Wait—fourteen years? I’d been there that long? Faces of kids I’d taught swirled through my head. The oldest of them would now be, what? Twenty-one? Oh man. Soon I’d be one of those old school marms teaching the kids of my former students, a permanent fixture of the school like the faded picture of George Washington mounted outside the principal’s office. Hell, in a few months, I’d be forty. A middle-aged childless widow who taught second grade over and over again, year after year, repeating the cycle like a hamster on its wheel. Which reminded me: I had to pick up new hamsters. Tragically, last year’s hadn’t made it through the summer.

I told myself to stop dawdling. I had a classroom to organize, cubbies to decorate. On Monday, just three days from now, twenty-three glowing faces would show up for the first day of school, and I had to be ready. I climbed out of the car, pulled a box of supplies from the trunk, started for the building. And stopped.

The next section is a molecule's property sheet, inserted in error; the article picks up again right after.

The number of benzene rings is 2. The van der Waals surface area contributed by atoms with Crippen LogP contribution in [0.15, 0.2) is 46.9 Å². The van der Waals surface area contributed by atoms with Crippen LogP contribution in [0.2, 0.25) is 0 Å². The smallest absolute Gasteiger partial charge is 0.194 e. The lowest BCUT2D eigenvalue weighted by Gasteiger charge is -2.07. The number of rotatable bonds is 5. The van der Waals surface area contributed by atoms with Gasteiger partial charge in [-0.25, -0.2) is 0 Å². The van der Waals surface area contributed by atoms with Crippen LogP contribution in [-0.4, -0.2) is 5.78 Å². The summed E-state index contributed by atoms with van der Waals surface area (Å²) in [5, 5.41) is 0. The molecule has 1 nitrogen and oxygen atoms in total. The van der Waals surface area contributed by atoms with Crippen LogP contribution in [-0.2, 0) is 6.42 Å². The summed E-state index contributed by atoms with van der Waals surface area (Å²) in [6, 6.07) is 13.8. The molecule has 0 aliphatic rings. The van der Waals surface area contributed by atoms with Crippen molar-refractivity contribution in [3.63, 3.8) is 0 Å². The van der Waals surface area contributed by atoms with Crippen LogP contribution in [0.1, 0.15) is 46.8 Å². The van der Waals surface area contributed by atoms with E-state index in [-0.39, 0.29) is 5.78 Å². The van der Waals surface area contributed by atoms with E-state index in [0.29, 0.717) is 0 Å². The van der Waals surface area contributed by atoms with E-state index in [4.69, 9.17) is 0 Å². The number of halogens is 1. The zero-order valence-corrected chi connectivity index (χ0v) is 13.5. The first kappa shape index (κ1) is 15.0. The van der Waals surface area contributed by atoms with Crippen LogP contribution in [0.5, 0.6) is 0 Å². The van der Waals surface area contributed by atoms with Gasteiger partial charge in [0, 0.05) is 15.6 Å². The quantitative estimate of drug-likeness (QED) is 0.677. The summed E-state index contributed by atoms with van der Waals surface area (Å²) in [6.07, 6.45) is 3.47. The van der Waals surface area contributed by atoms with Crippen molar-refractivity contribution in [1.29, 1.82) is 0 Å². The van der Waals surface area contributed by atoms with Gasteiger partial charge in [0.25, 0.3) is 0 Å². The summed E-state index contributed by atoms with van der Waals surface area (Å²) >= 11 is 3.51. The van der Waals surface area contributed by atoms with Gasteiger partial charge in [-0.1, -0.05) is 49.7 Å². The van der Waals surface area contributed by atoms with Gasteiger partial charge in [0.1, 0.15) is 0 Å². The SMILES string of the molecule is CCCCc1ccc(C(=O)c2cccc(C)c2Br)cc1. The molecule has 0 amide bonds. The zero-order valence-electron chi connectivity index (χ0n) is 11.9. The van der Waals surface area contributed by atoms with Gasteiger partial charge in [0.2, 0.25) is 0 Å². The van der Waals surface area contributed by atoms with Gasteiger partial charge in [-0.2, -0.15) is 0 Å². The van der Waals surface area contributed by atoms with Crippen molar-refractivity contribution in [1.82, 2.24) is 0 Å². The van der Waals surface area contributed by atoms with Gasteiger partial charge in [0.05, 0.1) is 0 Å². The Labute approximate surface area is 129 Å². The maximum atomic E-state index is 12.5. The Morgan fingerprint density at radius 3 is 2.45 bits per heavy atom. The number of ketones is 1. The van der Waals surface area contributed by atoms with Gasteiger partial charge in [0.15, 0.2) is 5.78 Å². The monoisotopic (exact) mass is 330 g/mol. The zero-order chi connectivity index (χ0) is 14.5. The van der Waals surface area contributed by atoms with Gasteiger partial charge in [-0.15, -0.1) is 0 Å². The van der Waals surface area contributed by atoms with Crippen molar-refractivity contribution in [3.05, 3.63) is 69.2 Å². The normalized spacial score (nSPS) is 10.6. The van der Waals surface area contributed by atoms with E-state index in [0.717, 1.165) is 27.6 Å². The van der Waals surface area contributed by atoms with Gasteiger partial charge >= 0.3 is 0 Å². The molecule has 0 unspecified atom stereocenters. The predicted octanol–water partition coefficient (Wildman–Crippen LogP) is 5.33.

My heart did triple time, as if responding to danger. But there was no danger. What alarmed me, what sent my heart racing was the school itself. But why? Did it look different? Had the windows been replaced, or the doors? Nothing looked new, but something seemed altered. Off balance. The place didn’t look like an elementary school. It looked like a giant factory. A prison.

God, no. It didn’t look like any of those things. The school was the same as it had always been, just a big brick building. It seemed cold and stark simply because it was unadorned by throngs of children. Except for wifi, Logan Elementary hadn’t changed in fifty years, unless you counted several new layers of soot on the bricks.

I stood in the parking lot, observing the school, seeing it fresh. I’d never paid much attention to it before. When it was filled with students, the building itself became all but invisible, just a structure, a backdrop. But now, empty, it was unable to hide behind the children, the smells of sunshine and peanut butter sandwiches, the sounds of chatter and small shoes pounding Stanley’s waxed tiles. The building stood exposed. I watched it, felt it watching me back. Threatening.

Seriously, what was wrong with me? The school was neither watching nor threatening me. It was a benign pile of bricks and steel. I was wasting time, needed to go in and get to work. But I didn’t take a single step. Go on, I told myself. What was I afraid of? Empty halls, vacant rooms? Blank walls? For a long moment, I stood motionless, eyes fixed on the façade. The carved letters: Logan School. The heavy double doors. The dark windows. Maybe I’d wait a while before going inside. Becky would arrive soon, after she picked up her classroom aquarium.